Software plays an expanding and critical role in the success of future vehicles such as automobiles and trucks. Novel technologies that depend on the flexibility of software create new vulnerabilities and new ways to attack systems. This talk explores the expanding landscape of vulnerabilities that accompany the increasing reliance on software and then examines some key steps to help mitigate the increased risk: development of appropriate requirements from an analysis of risks, techniques that can be applied during development, and evaluation approaches for existing systems. The talk will conclude with a view of emerging approaches to further improve the delivery and sustainment of such critical software.
About the Presenter:
Dr. Mark Sherman is the Director of the Cyber Security Foundations group at CERT within CMU’s Software Engineering Institute. His team focuses on foundational research on the life cycle for building secure software and on data-driven analysis of cyber security. Before coming to CERT, Dr. Sherman was at IBM and various startups, working on mobile systems, integrated hardware-software appliances, transaction processing, languages and compilers, virtualization, network protocols and databases. He has published over 50 papers on various topics in computer science.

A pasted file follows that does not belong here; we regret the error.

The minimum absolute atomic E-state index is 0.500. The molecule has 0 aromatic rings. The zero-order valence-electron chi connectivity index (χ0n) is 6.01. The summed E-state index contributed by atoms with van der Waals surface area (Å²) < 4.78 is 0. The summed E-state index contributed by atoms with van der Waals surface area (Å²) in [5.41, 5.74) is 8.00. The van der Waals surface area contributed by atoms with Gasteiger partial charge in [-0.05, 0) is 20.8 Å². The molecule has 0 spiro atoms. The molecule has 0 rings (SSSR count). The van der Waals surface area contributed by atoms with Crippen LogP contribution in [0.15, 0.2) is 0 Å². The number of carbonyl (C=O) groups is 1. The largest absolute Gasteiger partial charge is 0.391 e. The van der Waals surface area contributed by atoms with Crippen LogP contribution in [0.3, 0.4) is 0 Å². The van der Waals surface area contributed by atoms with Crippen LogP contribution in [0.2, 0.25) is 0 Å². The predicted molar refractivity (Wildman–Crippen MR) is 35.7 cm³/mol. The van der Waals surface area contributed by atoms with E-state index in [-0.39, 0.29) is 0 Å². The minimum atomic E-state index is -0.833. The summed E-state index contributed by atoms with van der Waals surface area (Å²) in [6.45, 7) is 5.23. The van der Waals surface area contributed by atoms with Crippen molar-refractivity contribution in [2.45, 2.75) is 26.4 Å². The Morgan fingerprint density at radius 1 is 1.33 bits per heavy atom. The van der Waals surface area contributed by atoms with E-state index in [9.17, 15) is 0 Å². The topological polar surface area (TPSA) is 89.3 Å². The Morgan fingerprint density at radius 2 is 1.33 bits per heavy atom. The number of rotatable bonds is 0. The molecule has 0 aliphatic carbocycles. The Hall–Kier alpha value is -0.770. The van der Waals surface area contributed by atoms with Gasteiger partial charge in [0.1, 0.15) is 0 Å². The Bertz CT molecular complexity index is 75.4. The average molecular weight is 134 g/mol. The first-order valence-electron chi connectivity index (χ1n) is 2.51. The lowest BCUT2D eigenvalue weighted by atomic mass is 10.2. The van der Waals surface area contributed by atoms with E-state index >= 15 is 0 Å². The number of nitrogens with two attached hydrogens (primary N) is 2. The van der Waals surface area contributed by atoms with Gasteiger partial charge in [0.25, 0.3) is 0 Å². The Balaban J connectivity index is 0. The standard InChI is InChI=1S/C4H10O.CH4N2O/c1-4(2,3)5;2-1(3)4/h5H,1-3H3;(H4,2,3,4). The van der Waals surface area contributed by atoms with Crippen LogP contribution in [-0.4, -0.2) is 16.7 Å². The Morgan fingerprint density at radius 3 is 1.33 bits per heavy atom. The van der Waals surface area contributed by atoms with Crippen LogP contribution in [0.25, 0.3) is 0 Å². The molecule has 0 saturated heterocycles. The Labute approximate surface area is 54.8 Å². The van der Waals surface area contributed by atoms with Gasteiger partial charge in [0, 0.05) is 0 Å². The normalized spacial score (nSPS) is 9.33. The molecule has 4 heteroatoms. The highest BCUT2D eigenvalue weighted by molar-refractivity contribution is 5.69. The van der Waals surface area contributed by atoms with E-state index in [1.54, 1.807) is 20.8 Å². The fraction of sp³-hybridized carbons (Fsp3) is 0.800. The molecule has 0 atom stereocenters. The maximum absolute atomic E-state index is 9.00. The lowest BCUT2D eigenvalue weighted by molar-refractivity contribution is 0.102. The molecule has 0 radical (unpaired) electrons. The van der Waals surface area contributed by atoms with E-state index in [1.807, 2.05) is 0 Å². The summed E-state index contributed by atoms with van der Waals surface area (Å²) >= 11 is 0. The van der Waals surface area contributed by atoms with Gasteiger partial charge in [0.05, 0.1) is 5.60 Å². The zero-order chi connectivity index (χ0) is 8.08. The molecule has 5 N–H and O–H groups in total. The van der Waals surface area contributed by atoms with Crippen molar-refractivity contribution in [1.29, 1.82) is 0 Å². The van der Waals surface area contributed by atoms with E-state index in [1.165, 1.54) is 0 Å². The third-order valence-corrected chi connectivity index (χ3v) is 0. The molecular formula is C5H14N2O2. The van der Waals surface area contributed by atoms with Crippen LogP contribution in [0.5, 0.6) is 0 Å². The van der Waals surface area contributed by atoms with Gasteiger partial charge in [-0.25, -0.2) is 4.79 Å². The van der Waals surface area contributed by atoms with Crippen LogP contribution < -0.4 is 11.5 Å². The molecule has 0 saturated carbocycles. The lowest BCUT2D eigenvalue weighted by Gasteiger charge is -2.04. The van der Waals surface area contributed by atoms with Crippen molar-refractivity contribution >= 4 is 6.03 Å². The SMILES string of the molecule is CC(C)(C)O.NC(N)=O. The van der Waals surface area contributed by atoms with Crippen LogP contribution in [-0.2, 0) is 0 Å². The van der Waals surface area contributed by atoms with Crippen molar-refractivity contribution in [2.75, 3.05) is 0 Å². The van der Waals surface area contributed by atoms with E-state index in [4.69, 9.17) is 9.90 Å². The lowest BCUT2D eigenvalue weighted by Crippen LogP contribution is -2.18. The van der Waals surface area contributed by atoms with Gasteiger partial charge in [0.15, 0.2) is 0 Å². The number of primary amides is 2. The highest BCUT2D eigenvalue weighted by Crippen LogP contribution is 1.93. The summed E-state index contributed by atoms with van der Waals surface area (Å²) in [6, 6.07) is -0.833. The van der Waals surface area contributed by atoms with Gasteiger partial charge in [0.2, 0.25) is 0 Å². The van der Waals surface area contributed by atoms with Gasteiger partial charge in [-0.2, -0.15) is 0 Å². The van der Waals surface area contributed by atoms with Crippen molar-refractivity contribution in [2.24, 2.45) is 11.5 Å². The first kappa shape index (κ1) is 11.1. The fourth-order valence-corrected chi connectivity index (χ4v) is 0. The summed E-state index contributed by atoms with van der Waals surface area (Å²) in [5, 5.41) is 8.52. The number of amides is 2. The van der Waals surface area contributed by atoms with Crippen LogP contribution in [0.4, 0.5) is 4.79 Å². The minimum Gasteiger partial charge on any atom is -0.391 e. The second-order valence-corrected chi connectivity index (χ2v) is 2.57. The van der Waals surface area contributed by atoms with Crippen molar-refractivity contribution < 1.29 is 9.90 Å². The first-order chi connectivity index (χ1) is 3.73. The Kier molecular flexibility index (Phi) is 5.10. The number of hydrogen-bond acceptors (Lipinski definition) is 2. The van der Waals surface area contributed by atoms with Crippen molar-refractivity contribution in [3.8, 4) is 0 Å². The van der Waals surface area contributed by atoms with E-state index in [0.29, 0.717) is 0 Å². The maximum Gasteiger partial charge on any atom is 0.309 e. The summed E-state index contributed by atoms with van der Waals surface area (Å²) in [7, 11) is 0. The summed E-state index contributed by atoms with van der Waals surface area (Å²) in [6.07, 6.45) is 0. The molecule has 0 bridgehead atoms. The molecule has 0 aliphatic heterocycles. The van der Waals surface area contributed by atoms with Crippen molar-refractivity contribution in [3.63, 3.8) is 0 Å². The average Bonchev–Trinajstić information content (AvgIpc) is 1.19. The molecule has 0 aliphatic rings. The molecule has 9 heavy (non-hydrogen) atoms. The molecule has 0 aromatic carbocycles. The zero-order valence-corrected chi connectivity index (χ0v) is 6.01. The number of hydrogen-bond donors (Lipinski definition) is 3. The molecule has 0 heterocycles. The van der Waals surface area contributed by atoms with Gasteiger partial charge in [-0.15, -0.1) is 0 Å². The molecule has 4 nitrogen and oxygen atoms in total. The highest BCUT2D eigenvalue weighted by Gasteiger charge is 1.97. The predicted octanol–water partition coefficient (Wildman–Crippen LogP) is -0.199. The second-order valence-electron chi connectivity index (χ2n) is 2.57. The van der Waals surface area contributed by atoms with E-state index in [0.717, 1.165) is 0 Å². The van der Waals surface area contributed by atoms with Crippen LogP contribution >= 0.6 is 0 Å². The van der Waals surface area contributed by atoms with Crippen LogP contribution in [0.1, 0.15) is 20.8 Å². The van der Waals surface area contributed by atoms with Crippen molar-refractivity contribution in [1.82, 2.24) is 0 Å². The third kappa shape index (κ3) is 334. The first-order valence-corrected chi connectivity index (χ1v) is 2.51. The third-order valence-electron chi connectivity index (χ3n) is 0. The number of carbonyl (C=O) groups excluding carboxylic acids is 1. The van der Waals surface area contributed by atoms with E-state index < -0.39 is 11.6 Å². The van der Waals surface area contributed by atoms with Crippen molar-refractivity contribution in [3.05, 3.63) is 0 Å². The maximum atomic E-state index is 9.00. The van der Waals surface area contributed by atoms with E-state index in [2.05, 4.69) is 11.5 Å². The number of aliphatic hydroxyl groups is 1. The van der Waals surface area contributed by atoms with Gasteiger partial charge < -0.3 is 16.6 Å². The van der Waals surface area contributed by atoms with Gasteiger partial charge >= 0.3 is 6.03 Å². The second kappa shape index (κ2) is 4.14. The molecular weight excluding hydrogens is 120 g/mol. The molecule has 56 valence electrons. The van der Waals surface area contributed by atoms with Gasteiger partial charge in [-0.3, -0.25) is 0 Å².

Data may be a company's ultimate valued asset, but few are maximizing its economic benefit. Equipped with data, new companies are disrupting established industries, and traditional businesses are transforming the way they operate. Not all organizations are equally skilled at translating data into currencies, but their caliber to do so is impacting their ability to compete.Read more >
Creating a seamless connected environment that supports smart community citizen services, streamlines operations, supports economic development is already a challenge for community officials. There are many different needs and directions to begin the conversion to an “intelligent” environment. Communities are also planning and building not just for current needs, but also for future connectivity infrastructure that will be used by autonomous vehicles, smart buildings, connected homes, AR/VR, eRetail, eHealthcare, smartgrid and more.